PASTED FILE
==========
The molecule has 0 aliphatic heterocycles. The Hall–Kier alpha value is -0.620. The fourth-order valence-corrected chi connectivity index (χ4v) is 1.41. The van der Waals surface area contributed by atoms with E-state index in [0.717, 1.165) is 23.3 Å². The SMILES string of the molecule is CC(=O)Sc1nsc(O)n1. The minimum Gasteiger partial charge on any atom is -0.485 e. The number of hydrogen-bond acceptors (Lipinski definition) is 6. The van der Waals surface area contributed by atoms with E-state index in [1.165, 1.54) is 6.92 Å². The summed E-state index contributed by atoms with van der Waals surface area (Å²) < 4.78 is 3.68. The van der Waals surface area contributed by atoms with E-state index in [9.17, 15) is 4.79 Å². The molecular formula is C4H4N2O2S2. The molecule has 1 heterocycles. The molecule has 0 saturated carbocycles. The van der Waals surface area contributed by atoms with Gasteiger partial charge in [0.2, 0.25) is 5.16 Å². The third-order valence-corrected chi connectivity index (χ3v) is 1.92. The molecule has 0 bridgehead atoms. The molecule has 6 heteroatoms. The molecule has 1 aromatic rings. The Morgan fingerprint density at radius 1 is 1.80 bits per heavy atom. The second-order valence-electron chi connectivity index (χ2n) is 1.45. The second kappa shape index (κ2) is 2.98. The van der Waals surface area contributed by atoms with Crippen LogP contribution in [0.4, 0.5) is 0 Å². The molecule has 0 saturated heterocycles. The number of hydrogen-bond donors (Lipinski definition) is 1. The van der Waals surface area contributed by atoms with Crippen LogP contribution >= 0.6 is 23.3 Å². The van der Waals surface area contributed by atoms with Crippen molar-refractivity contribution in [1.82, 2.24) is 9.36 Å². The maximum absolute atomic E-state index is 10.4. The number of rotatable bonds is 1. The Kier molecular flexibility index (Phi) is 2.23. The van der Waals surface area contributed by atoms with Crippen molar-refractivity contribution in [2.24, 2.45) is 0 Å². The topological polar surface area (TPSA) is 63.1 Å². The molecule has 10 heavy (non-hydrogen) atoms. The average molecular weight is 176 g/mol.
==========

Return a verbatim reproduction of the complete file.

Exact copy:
The molecule has 0 aliphatic heterocycles. The Hall–Kier alpha value is -0.620. The fourth-order valence-corrected chi connectivity index (χ4v) is 1.41. The van der Waals surface area contributed by atoms with E-state index in [0.717, 1.165) is 23.3 Å². The SMILES string of the molecule is CC(=O)Sc1nsc(O)n1. The minimum Gasteiger partial charge on any atom is -0.485 e. The number of hydrogen-bond acceptors (Lipinski definition) is 6. The van der Waals surface area contributed by atoms with E-state index in [1.165, 1.54) is 6.92 Å². The summed E-state index contributed by atoms with van der Waals surface area (Å²) < 4.78 is 3.68. The van der Waals surface area contributed by atoms with E-state index in [9.17, 15) is 4.79 Å². The molecular formula is C4H4N2O2S2. The molecule has 1 heterocycles. The molecule has 0 saturated carbocycles. The van der Waals surface area contributed by atoms with Gasteiger partial charge in [0.2, 0.25) is 5.16 Å². The third-order valence-corrected chi connectivity index (χ3v) is 1.92. The molecule has 0 bridgehead atoms. The molecule has 6 heteroatoms. The molecule has 1 aromatic rings. The Morgan fingerprint density at radius 1 is 1.80 bits per heavy atom. The second-order valence-electron chi connectivity index (χ2n) is 1.45. The second kappa shape index (κ2) is 2.98. The van der Waals surface area contributed by atoms with Crippen LogP contribution in [0.4, 0.5) is 0 Å². The molecule has 0 saturated heterocycles. The number of hydrogen-bond donors (Lipinski definition) is 1. The van der Waals surface area contributed by atoms with Crippen LogP contribution >= 0.6 is 23.3 Å². The van der Waals surface area contributed by atoms with Crippen molar-refractivity contribution in [1.82, 2.24) is 9.36 Å². The maximum absolute atomic E-state index is 10.4. The number of rotatable bonds is 1. The Kier molecular flexibility index (Phi) is 2.23. The van der Waals surface area contributed by atoms with Crippen molar-refractivity contribution in [2.24, 2.45) is 0 Å². The topological polar surface area (TPSA) is 63.1 Å². The molecule has 10 heavy (non-hydrogen) atoms. The average molecular weight is 176 g/mol.